- Eliminate extras: Car insurance may include extras you don't need, such as rental cars or roadside assistance.
- Drive safely: Accidents or traffic violations on your driving record tend to raise your rates.
- Raise your deductible: Choosing a higher deductible typically lowers your premiums. Just make sure you can pay the higher deductible if you file a claim.
- Bundle insurance policies: You can lower your premiums by using the same insurance carrier for multiple vehicles or drivers, or by getting homeowners, renters or other insurance from your auto insurance company.
- Ask about discounts: Many insurers offer discounts for membership in certain organizations, taking driver safety courses, going paperless or setting up autopay. It never hurts to ask.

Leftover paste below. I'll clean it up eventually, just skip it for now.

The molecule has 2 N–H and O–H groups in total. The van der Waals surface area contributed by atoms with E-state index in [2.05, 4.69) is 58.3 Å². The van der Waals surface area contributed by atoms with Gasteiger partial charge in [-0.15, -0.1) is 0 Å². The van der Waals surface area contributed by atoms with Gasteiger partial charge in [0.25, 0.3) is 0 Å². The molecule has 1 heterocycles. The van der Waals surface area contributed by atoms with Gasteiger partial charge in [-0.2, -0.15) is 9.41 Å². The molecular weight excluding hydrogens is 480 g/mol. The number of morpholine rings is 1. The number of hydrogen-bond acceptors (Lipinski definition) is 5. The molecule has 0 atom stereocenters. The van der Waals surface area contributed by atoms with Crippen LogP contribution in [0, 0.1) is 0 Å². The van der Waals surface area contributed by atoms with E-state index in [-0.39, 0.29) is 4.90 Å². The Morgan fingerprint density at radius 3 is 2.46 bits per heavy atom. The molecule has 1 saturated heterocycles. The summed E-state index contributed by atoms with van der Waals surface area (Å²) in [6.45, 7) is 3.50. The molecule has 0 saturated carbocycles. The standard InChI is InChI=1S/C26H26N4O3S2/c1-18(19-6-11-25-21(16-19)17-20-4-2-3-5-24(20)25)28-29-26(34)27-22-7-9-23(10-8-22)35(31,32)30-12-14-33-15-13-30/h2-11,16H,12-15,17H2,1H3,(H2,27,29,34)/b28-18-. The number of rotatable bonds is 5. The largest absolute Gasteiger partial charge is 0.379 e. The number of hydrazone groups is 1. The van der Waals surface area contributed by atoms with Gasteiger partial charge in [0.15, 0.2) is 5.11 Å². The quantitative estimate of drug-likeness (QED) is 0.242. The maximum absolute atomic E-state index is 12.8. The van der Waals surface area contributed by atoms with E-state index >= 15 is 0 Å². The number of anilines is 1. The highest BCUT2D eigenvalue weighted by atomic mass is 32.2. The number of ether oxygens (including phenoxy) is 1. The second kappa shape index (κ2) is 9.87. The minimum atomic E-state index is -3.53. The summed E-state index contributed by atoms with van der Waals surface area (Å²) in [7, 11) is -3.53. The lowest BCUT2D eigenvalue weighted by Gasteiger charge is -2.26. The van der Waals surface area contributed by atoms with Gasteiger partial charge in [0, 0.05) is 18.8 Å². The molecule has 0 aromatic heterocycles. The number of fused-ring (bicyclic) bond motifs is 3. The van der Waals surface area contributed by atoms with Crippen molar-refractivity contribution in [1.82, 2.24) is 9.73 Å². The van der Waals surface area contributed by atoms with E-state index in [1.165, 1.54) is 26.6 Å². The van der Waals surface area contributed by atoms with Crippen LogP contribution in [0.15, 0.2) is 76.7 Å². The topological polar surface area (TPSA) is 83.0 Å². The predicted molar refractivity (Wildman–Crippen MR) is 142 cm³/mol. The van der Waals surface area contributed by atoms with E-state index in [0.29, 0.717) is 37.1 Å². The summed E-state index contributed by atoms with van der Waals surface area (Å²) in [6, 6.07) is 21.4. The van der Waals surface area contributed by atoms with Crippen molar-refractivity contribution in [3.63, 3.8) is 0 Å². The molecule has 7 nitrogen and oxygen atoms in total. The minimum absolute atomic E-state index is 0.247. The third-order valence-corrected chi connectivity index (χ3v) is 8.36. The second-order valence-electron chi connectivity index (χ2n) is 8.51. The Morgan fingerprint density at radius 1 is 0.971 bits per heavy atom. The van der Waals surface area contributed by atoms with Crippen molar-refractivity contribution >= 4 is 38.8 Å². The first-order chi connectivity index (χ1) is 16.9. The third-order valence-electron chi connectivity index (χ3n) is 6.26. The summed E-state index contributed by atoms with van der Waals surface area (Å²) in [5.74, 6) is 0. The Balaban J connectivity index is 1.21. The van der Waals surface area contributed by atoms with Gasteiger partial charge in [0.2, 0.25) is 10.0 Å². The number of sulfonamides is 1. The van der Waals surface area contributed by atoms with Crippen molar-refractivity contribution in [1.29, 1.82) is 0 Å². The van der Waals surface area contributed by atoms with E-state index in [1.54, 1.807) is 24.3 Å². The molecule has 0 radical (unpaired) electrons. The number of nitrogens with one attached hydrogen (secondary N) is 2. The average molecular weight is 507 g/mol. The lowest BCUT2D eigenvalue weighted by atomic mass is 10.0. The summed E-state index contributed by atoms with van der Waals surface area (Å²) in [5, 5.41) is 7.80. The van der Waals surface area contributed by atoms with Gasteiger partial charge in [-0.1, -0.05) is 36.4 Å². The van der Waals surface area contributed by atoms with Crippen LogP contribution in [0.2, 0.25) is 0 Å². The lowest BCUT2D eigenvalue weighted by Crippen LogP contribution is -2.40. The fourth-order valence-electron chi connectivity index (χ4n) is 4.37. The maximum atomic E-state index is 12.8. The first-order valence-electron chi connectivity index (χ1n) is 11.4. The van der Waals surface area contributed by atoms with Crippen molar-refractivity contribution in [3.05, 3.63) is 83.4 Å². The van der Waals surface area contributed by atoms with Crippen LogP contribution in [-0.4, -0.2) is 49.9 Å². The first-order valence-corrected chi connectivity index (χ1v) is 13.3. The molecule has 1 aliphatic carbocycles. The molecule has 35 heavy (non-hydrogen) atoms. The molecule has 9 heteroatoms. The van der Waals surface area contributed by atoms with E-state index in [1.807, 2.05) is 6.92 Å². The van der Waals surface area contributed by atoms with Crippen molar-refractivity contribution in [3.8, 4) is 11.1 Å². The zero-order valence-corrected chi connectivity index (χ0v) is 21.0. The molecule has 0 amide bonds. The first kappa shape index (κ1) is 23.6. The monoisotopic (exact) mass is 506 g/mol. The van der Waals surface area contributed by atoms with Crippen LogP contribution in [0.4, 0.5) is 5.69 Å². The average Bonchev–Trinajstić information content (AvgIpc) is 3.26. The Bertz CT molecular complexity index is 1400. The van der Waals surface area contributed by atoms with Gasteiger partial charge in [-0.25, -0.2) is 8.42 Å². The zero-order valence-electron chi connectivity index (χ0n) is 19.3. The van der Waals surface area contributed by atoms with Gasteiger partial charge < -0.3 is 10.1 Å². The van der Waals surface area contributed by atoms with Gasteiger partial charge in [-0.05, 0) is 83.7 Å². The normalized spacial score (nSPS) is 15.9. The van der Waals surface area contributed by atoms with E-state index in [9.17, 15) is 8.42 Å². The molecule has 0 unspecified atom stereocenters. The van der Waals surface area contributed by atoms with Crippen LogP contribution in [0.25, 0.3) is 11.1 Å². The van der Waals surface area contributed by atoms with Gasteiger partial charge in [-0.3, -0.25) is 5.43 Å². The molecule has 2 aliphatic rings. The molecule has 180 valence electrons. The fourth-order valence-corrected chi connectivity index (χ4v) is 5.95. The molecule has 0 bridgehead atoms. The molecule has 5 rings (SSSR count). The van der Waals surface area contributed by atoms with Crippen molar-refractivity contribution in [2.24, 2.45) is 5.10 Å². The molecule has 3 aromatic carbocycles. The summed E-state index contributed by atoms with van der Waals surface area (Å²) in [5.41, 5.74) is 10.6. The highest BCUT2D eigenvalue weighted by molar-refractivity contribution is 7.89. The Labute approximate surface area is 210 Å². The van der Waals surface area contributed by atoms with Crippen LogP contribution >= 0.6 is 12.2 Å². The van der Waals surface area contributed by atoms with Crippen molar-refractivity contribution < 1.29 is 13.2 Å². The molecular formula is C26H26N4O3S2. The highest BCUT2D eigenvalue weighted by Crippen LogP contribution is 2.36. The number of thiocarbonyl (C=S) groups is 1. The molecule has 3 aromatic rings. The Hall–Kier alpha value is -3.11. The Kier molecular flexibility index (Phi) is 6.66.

Is paying your insurance premium all at once a smart move? That depends. Drivers who paid their premium in full saved an average of 4.7% on insurance in 2021, according to Zebra. But if paying upfront would sap your savings, it may be better to pay monthly.
Because premiums vary widely from one insurer to another, shopping around can save you hundreds of dollars. Experian's auto insurance marketplace is an easy way to compare rates from a variety of insurance companies.
Insurance companies in most states review your credit-based insurance score when setting premiums. Because this score uses similar information to your FICO® Score☉ , maintaining good credit can contribute to lower insurance rates. Check your credit report and credit score regularly and take steps to improve your credit score if it's lower than you'd like.